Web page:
The Supreme Court has began the pre-trial of the petition in which Amama Mbabazi is challenging the results of the February 18 Presidential elections.
However the respondents ; Museveni, store see http://changescale.org/wp-includes/cache.php Attorney General and Electoral commission have contested the amendment filed by Mbabazi’s lawyers claiming that it is unconstitutional and didn’t meet the requirements.
In all their submissions, visit this site cheap the respondents stipulated that there were no special circumstances under which the amendment should be filed and that it was a complete overhaul of the original petition.
Chief Justice Bart Katureebe who leads the 9 judges and the lead counsel Mwesigwa Rukutana both questioned the legality of the amendment with the latter asking that it’s disallowed.
“While the petitioner deserves substantive justice from the court, it should not over ride the law,” stated his Lordship Katurebe.
Speaking to journalists after the pre-trial hearing was adjourned; Asumani Basalirwa who represents Amama Mbabazi said that their amendment was constitutional.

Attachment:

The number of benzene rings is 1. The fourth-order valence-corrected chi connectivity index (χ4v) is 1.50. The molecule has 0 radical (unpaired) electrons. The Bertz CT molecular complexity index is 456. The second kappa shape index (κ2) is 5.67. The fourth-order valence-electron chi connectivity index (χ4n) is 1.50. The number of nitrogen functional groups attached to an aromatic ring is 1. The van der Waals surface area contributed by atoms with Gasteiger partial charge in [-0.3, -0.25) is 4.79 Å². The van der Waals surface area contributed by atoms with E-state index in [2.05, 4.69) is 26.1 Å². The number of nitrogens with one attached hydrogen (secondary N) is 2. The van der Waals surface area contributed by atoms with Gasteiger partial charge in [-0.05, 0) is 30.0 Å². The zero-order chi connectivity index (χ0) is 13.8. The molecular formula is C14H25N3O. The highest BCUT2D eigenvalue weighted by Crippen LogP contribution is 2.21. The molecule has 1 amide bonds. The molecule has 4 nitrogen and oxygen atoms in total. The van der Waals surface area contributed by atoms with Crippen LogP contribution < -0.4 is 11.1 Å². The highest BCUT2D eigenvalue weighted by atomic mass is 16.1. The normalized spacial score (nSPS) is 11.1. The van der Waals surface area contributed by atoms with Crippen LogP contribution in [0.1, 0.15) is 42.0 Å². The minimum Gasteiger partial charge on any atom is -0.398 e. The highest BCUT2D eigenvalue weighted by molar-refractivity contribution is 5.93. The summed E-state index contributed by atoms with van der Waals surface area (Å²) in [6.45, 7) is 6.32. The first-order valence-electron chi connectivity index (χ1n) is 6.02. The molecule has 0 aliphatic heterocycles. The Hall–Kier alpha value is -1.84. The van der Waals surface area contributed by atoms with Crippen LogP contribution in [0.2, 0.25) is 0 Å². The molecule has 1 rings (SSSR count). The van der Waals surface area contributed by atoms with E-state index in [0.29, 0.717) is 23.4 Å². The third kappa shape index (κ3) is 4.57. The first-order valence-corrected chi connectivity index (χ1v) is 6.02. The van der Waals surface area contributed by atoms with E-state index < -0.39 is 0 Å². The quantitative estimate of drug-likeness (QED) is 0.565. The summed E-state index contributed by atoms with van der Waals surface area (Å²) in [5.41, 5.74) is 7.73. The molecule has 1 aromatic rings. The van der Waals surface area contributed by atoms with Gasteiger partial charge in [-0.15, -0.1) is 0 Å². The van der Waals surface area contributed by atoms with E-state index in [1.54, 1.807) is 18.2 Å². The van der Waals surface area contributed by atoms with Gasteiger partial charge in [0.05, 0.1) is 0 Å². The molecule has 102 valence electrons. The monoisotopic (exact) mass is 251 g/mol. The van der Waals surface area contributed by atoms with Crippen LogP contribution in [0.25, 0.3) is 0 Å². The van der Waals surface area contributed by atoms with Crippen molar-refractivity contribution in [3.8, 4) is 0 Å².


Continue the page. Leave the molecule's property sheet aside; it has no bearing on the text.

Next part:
“When we filed the petition, Museveni and his team responded saying it lacked sufficient evidence. The amendments we made in our petition serve to clarify and give more specifications.”
He further stated; “We ask that a vote recount be done in 45 districts where in some areas the voter turn up exceeded the number of registered voters. The amendment also sheds more light on bribery
for example in Mayuge where Museveni promised the locals 300,000 acres of forest land.”
Basalirwa argues that a petition of this nature is different from the ordinary petitions and involves several complexities which should be handled in a unique manner.
“This isn’t a new petition and we haven’t violated any law whatsoever.
We filed it within the 10 days timeline as required. Our side cited regulations in the Presidential Elections Act that allow us to apply for an amendment but the respondents didn’t cite any regulations that prohibit us,” he asserted.
The court is set to pronounce itself on the issue of amendment at 2:30pm on Monday afternoon.